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2024 Dodge Hornet - Close Up Look

PHOTO (select to view enlarged photo)

Special to The Auto Channel
By Gary Vasilash
AutoBeat Group

Comscore, a research organization that compiles number about things like box office earnings and the number of people watching programs on TV, also has a comprehensive assessment of the number of people who are engaging with companies of seemingly all types on social media, including Facebook, Twitter and Instagram.

One of those categories is “Automotive—Automobiles & Manufacturers.”

In its recent findings it found that the top five companies or brands in the social space are:

  1. Lamborghini
  2. Porsche
  3. BMW M
  4. Rolls Royce

And. . .

  1. Dodge

That’s right, the brand behind the Brotherhood of Muscle is in the mix with brands that, while they may make some awfully fast vehicles, don’t have the same sort of adrenaline-fueled performance of a Dodge Challenger Black Ghost or a Dodge Charger King Daytona.

People love their Dodges or lust after having one in their garage. (Note that the special edition Black Ghost has an MSRP of $99,315 and the King Daytona $98,420, so there is probably more lusting than affording going on.)

Yes, yes, the Charger and the Challenger are going out of production.

Yes, yes, the Durango is a rather, um, mature vehicle.

Yes, yes, the Dodge Charger Daytona SRT Concept is pointing to the direction of an electric future.

But Dodge is still about standing on the right pedal until there is nothing left.

Performance. That’s been the brand’s ticket to ride for the past decade.


“They’re bringing muscle back the right way and these are my kind of cars.”—Vin Diesel, May 2017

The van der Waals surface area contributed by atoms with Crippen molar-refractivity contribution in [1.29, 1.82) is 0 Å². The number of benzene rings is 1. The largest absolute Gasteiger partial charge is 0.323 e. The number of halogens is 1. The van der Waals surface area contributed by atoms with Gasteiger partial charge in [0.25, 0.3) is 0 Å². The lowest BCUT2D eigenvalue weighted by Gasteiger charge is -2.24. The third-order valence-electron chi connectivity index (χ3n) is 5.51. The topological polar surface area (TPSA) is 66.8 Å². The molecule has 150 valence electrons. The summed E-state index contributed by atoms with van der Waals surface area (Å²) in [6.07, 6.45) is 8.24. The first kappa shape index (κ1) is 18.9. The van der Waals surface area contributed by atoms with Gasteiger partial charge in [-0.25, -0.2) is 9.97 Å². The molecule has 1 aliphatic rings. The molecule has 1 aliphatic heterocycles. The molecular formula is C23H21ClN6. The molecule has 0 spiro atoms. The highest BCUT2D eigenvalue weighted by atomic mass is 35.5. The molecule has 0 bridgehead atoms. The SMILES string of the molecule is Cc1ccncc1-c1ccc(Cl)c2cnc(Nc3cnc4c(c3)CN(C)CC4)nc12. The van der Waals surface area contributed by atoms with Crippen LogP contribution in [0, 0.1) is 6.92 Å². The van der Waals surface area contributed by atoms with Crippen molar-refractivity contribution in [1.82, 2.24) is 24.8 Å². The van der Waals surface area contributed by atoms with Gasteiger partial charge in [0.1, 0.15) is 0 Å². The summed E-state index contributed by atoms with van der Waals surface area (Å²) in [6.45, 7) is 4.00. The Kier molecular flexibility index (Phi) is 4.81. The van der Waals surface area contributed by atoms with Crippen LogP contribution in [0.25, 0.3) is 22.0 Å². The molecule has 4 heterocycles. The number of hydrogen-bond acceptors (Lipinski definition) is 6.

Think about this: some might think that “muscle cars” are retro (consider the quote just above) and because Dodge is a purveyor of muscle cars, those cars must be retro.

But in 2000, when the then-Chrysler Corporation came out with what was an unapologetically retro-styled vehicle, the PT Cruiser, it had a Chrysler badge.

Not Dodge. It isn’t about retro cars. Muscle, yes. The past, no.

Dodge isn’t about looking back.

Well, the rearview mirror, perhaps, but. . . .


While Performance continues to be what Dodge is about, there is a recognition that things have changed and are changing in the market, as in:

  1. The compact utility segment is big and getting bigger.
  2. Electrified powertrains are also growing in popularity (and some might say necessity).

And so Dodge is bringing something new to the scene.

Chris Wincek, senior manager, Dodge UV Product, says that the Performance pillar stands strong. But they are adding a second element: Style.

What’s more, were Dodge just to come out with a compact utility vehicle that was merely competitive, at this stage of the game that would probably be like driving on a drag strip covered with speed bumps. Not the sort of thing that would generate the kind of interest that things like Hellcats do.

So to enter that space they’ve developed the Dodge Hornet compact utility.

There are two variants:

  • Hornet R/T
  • Hornet GT

All vehicles come standard as all-wheel drive.

The R/T is the hybrid There is a 1.3-liter turbocharged engine and, on the rear axle, a 121-hp electric induction motor. The R/T also features a 44-hp belt-starter generator that adds to the torque when getting on the throttle.

It has a 15.5-kWh lithium-ion battery pack that provides an all-electric range of >30 miles (although that range is going to be greatly mitigated for those who use another feature we’ll get to momentarily).